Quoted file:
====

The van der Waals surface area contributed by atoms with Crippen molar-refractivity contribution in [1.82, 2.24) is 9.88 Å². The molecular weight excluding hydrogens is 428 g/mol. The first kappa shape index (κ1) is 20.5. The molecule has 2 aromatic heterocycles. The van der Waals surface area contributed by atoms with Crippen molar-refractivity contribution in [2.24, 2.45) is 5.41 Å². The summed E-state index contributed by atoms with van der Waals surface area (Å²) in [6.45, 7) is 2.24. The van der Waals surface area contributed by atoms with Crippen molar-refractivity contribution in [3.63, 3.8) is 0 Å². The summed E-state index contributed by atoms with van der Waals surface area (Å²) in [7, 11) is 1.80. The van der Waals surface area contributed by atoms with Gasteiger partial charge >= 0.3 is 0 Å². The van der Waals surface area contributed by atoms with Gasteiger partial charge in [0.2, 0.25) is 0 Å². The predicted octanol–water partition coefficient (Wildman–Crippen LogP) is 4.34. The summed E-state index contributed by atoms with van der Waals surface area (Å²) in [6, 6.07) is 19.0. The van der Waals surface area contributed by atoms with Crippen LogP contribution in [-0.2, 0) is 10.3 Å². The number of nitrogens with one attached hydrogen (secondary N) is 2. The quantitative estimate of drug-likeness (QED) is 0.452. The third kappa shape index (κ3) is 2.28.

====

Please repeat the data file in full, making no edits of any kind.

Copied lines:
The van der Waals surface area contributed by atoms with Crippen molar-refractivity contribution in [1.82, 2.24) is 9.88 Å². The molecular weight excluding hydrogens is 428 g/mol. The first kappa shape index (κ1) is 20.5. The molecule has 2 aromatic heterocycles. The van der Waals surface area contributed by atoms with Crippen molar-refractivity contribution in [2.24, 2.45) is 5.41 Å². The summed E-state index contributed by atoms with van der Waals surface area (Å²) in [6.45, 7) is 2.24. The van der Waals surface area contributed by atoms with Crippen molar-refractivity contribution in [3.63, 3.8) is 0 Å². The summed E-state index contributed by atoms with van der Waals surface area (Å²) in [7, 11) is 1.80. The van der Waals surface area contributed by atoms with Gasteiger partial charge >= 0.3 is 0 Å². The van der Waals surface area contributed by atoms with Gasteiger partial charge in [0.2, 0.25) is 0 Å². The predicted octanol–water partition coefficient (Wildman–Crippen LogP) is 4.34. The summed E-state index contributed by atoms with van der Waals surface area (Å²) in [6, 6.07) is 19.0. The van der Waals surface area contributed by atoms with Crippen LogP contribution in [-0.2, 0) is 10.3 Å². The number of nitrogens with one attached hydrogen (secondary N) is 2. The quantitative estimate of drug-likeness (QED) is 0.452. The third kappa shape index (κ3) is 2.28.